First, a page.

KIEV, August 29. /TASS/. Kiev’s plans to denounce the Treaty on Friendship and Cooperation with Russia is a provocation, former Ukrainian Foreign Minister Leonid Kozhara told the 112 Ukraina TV channel.
“It is even beyond foolishness, I consider it to be a provocation aimed at undermining the foundations of cooperation between the two countries,” he said.
Kozhara pointed out that it was a basic treaty providing legal grounds for other agreements between Ukraine and Russia. “International law describes such treaties as basic, they are like a tree trunk from which other agreements branch outward. If we cut down the tree by denouncing the basic treaty, then we will jeopardize all the other documents,” the former Ukrainian top diplomat said, adding that such an initiative indirectly undermined all of the country’s agreements with Commonwealth of Independent States (CIS) members.
“This treaty establishes the so-called national rules for Ukrainian citizens in Russia and Russian nationals in Ukraine. We may jeopardize the rights and freedoms of millions of people holding Ukrainian passports,” Kozhara added. He also said that the denunciation of the Treaty would also create risks for Ukrainian citizens and organizations who have property in Russia, as well as for Ukraine’s transit potential, and would also scare investors away from the country.
On Tuesday, Ukrainian President Pyotr Poroshenko ordered the country’s Foreign Ministry to prepare a package of documents for denouncing the Treaty on Friendship, Cooperation and Partnership with Russia, which he called anachronistic. Poroshenko also said that Kiev was ready for such a process and had enough legal protection.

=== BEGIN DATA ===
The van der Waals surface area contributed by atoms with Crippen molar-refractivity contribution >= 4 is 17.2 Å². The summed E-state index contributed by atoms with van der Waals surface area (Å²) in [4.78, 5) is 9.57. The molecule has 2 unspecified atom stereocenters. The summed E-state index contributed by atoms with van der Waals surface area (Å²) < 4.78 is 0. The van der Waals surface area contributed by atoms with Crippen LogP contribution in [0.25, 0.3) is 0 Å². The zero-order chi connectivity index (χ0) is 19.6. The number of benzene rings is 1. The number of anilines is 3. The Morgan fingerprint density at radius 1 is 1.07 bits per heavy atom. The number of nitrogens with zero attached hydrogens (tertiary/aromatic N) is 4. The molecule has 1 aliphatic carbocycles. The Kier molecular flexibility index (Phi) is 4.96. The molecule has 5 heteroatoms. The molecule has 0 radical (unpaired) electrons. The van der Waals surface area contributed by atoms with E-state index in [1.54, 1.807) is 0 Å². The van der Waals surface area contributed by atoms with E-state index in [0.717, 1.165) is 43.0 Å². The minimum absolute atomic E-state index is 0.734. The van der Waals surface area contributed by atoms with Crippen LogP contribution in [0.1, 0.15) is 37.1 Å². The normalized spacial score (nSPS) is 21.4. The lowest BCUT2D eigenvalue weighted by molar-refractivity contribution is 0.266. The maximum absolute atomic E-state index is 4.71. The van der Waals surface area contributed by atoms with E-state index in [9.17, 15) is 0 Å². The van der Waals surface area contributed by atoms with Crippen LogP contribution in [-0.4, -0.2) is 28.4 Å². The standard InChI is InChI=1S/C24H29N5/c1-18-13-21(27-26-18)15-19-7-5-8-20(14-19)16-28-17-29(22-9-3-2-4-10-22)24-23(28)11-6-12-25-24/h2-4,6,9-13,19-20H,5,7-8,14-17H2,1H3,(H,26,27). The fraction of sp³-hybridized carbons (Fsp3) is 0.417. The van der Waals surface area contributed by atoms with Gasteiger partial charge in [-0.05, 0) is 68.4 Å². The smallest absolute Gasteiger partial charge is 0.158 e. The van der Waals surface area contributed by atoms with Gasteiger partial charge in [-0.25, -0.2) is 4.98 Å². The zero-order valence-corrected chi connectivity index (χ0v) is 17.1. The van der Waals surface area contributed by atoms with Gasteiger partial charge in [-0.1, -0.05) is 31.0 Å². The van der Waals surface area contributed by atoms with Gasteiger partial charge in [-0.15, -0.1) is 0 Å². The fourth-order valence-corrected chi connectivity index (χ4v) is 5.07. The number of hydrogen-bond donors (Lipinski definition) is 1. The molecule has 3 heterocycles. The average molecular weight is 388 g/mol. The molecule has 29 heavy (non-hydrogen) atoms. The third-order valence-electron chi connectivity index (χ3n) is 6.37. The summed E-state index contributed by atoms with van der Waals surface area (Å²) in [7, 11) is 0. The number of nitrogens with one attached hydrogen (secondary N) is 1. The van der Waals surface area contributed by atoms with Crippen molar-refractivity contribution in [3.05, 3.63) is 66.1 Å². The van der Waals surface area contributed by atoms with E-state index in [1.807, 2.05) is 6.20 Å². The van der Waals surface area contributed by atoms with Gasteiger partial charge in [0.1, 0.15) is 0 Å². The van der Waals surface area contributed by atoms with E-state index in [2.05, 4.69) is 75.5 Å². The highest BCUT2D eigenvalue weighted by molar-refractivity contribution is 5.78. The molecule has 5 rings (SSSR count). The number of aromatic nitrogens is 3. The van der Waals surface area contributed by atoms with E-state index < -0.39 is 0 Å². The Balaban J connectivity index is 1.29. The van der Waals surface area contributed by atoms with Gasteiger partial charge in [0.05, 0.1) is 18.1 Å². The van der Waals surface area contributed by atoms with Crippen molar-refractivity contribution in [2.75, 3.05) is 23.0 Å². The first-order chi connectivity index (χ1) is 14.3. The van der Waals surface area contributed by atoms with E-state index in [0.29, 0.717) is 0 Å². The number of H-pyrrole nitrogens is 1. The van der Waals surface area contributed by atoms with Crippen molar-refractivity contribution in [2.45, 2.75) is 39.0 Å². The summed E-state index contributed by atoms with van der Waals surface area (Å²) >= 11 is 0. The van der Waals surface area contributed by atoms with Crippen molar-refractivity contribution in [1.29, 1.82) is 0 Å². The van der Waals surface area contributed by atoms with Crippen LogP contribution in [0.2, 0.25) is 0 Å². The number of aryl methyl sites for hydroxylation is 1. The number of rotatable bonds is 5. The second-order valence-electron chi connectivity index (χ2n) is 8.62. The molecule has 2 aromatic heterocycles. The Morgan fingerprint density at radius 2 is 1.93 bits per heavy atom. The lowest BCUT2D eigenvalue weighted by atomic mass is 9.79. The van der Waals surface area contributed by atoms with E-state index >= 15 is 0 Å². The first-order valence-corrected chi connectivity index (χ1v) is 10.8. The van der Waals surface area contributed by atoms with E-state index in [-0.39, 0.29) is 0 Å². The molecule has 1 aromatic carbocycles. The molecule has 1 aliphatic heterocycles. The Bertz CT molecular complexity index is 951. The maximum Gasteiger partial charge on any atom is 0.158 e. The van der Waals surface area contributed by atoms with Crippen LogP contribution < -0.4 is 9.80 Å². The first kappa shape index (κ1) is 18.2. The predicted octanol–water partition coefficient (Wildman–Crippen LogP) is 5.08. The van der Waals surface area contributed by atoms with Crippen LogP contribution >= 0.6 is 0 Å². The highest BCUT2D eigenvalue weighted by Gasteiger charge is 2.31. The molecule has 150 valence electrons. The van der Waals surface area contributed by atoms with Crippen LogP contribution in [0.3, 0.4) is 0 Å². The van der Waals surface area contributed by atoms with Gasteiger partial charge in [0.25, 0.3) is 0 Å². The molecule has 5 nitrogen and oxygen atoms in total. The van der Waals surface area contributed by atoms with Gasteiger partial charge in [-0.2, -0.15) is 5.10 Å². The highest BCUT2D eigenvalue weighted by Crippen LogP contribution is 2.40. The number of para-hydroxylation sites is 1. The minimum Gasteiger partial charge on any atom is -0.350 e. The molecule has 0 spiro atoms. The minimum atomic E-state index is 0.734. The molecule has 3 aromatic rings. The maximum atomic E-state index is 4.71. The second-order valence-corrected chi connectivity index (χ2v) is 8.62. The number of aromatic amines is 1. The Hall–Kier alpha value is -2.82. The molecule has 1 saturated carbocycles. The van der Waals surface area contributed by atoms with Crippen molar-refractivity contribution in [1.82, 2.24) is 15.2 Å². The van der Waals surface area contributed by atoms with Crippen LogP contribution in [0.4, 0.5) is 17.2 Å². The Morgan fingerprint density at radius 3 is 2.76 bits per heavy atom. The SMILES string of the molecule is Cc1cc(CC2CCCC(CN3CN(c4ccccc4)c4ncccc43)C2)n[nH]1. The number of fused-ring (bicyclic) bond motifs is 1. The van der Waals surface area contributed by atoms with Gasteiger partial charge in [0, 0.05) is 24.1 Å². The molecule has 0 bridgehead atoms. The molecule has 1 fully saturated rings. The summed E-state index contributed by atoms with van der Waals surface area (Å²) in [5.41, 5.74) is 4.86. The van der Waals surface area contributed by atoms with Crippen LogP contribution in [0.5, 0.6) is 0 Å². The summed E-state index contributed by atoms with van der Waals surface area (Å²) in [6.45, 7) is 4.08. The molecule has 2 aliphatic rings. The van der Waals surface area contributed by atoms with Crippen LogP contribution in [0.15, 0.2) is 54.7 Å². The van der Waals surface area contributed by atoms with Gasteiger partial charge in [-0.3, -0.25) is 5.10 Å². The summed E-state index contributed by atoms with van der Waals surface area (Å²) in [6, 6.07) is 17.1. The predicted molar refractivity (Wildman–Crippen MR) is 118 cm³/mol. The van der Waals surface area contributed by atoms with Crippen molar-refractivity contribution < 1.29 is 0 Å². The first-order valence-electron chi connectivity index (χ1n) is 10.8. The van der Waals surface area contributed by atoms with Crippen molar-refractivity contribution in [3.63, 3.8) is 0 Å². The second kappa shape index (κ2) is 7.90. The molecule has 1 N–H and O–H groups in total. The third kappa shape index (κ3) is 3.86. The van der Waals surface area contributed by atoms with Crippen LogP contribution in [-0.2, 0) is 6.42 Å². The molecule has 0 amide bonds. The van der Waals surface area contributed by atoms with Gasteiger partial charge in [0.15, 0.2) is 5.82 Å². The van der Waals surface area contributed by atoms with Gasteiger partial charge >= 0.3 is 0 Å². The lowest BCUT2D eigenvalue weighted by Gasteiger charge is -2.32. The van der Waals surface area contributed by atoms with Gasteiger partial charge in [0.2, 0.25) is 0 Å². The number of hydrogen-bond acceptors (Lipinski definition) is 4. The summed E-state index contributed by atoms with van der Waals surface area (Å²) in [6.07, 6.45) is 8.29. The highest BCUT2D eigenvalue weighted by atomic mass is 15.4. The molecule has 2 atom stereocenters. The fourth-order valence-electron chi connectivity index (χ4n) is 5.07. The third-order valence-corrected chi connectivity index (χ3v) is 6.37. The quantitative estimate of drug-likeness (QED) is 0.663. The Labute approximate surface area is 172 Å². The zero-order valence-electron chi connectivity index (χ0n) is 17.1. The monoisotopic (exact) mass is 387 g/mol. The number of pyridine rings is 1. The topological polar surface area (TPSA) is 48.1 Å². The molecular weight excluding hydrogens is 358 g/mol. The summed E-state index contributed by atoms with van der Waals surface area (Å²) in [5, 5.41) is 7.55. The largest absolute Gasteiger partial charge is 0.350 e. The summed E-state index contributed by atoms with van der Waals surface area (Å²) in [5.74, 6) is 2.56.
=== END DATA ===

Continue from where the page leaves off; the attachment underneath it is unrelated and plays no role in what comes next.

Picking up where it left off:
Ukraine’s Opposition Bloc said in a statement that the president’s statement about denouncing the 1997 Treaty on Friendship, Cooperation and Partnership between Ukraine and Russia is an election PR stunt aimed at escalating tensions in Donbass. Meanwhile, member of the Russian Presidential Council on Interethnic Relations Bogdan Bezpalko said that the initiative may play into Russia’s hands as it could “help Moscow find a way out of an absurd situation surrounding the document.”
Treaty on Friendship
In April 2018, the Ukrainian head of state said that he would soon submit a bill unilaterally denouncing some of the treaty’s provisions to the Verkhovna Rada (parliament). He also admitted that it was impossible to denounce the entire treaty.
Russia and Ukraine signed the Treaty on Friendship, Cooperation and Partnership in May 1997. The document, which entered into force in April 1999 for a term of ten years, could be automatically extended for ten-year periods provided the parties did not object. The document enshrines strategic partnership between the two countries and mutual obligations not to use one’s territory to harm the other’s security, as well as recognizes the inviolability of existing borders.
In October 2018, the period will expire for the parties to announce their plans either to extend the treaty for another ten-year term or denounce the document.
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